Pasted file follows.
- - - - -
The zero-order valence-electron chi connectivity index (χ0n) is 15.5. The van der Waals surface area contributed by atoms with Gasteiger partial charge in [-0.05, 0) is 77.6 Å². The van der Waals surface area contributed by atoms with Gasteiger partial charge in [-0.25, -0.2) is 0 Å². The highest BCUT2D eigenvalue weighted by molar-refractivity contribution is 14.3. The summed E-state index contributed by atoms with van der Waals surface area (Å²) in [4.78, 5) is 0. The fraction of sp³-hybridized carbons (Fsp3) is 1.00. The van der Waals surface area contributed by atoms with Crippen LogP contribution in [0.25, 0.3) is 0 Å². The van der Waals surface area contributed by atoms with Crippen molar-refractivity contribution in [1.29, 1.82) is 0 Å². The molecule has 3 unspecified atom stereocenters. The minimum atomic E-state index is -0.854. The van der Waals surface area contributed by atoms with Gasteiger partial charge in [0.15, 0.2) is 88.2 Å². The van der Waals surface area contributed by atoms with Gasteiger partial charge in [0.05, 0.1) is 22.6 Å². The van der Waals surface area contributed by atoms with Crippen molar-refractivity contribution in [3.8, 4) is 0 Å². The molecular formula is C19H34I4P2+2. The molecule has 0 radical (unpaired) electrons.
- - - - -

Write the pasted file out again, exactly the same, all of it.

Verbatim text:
The zero-order valence-electron chi connectivity index (χ0n) is 15.5. The van der Waals surface area contributed by atoms with Gasteiger partial charge in [-0.05, 0) is 77.6 Å². The van der Waals surface area contributed by atoms with Gasteiger partial charge in [-0.25, -0.2) is 0 Å². The highest BCUT2D eigenvalue weighted by molar-refractivity contribution is 14.3. The summed E-state index contributed by atoms with van der Waals surface area (Å²) in [4.78, 5) is 0. The fraction of sp³-hybridized carbons (Fsp3) is 1.00. The van der Waals surface area contributed by atoms with Crippen LogP contribution in [0.25, 0.3) is 0 Å². The van der Waals surface area contributed by atoms with Crippen molar-refractivity contribution in [1.29, 1.82) is 0 Å². The molecule has 3 unspecified atom stereocenters. The minimum atomic E-state index is -0.854. The van der Waals surface area contributed by atoms with Gasteiger partial charge in [0.15, 0.2) is 88.2 Å². The van der Waals surface area contributed by atoms with Gasteiger partial charge in [0.05, 0.1) is 22.6 Å². The van der Waals surface area contributed by atoms with Crippen molar-refractivity contribution in [3.8, 4) is 0 Å². The molecular formula is C19H34I4P2+2. The molecule has 0 radical (unpaired) electrons.